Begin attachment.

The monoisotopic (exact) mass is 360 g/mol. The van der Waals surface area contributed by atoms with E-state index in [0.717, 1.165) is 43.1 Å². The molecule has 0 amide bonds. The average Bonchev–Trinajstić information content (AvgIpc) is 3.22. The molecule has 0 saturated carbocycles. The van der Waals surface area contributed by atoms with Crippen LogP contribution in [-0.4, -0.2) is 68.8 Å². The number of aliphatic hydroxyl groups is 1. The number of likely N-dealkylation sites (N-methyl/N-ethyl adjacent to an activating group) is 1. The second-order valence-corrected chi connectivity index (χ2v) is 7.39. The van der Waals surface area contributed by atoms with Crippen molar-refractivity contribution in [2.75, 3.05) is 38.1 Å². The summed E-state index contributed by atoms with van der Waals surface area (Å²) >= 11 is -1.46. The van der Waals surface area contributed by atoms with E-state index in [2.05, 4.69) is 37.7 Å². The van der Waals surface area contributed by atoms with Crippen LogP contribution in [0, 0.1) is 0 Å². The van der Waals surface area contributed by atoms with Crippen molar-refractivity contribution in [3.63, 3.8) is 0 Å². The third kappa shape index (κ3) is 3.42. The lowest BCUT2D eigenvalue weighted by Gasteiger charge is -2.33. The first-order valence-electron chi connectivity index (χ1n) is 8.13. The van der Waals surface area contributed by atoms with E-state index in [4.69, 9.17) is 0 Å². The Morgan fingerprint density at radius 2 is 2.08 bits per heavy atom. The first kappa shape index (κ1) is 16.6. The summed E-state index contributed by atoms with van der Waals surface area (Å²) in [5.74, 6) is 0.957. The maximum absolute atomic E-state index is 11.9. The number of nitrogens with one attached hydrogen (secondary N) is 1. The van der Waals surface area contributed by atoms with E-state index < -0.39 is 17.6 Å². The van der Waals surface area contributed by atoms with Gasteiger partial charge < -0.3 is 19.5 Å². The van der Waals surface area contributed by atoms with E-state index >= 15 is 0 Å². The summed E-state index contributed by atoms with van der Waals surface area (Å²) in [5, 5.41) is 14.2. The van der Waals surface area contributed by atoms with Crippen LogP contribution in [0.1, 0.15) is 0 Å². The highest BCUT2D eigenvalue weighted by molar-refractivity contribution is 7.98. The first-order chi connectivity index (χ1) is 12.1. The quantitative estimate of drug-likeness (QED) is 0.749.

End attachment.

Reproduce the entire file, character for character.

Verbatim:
The monoisotopic (exact) mass is 360 g/mol. The van der Waals surface area contributed by atoms with E-state index in [0.717, 1.165) is 43.1 Å². The molecule has 0 amide bonds. The average Bonchev–Trinajstić information content (AvgIpc) is 3.22. The molecule has 0 saturated carbocycles. The van der Waals surface area contributed by atoms with Crippen LogP contribution in [-0.4, -0.2) is 68.8 Å². The number of aliphatic hydroxyl groups is 1. The number of likely N-dealkylation sites (N-methyl/N-ethyl adjacent to an activating group) is 1. The second-order valence-corrected chi connectivity index (χ2v) is 7.39. The van der Waals surface area contributed by atoms with Crippen molar-refractivity contribution in [2.75, 3.05) is 38.1 Å². The summed E-state index contributed by atoms with van der Waals surface area (Å²) >= 11 is -1.46. The van der Waals surface area contributed by atoms with E-state index in [2.05, 4.69) is 37.7 Å². The van der Waals surface area contributed by atoms with Crippen LogP contribution in [0, 0.1) is 0 Å². The van der Waals surface area contributed by atoms with Crippen molar-refractivity contribution in [3.63, 3.8) is 0 Å². The third kappa shape index (κ3) is 3.42. The lowest BCUT2D eigenvalue weighted by Gasteiger charge is -2.33. The first-order valence-electron chi connectivity index (χ1n) is 8.13. The van der Waals surface area contributed by atoms with E-state index in [4.69, 9.17) is 0 Å². The Morgan fingerprint density at radius 2 is 2.08 bits per heavy atom. The first kappa shape index (κ1) is 16.6. The summed E-state index contributed by atoms with van der Waals surface area (Å²) in [5.74, 6) is 0.957. The maximum absolute atomic E-state index is 11.9. The number of nitrogens with one attached hydrogen (secondary N) is 1. The van der Waals surface area contributed by atoms with E-state index < -0.39 is 17.6 Å². The van der Waals surface area contributed by atoms with Gasteiger partial charge < -0.3 is 19.5 Å². The van der Waals surface area contributed by atoms with E-state index >= 15 is 0 Å². The summed E-state index contributed by atoms with van der Waals surface area (Å²) in [5, 5.41) is 14.2. The van der Waals surface area contributed by atoms with Crippen LogP contribution in [0.1, 0.15) is 0 Å². The highest BCUT2D eigenvalue weighted by molar-refractivity contribution is 7.98. The first-order chi connectivity index (χ1) is 12.1. The quantitative estimate of drug-likeness (QED) is 0.749.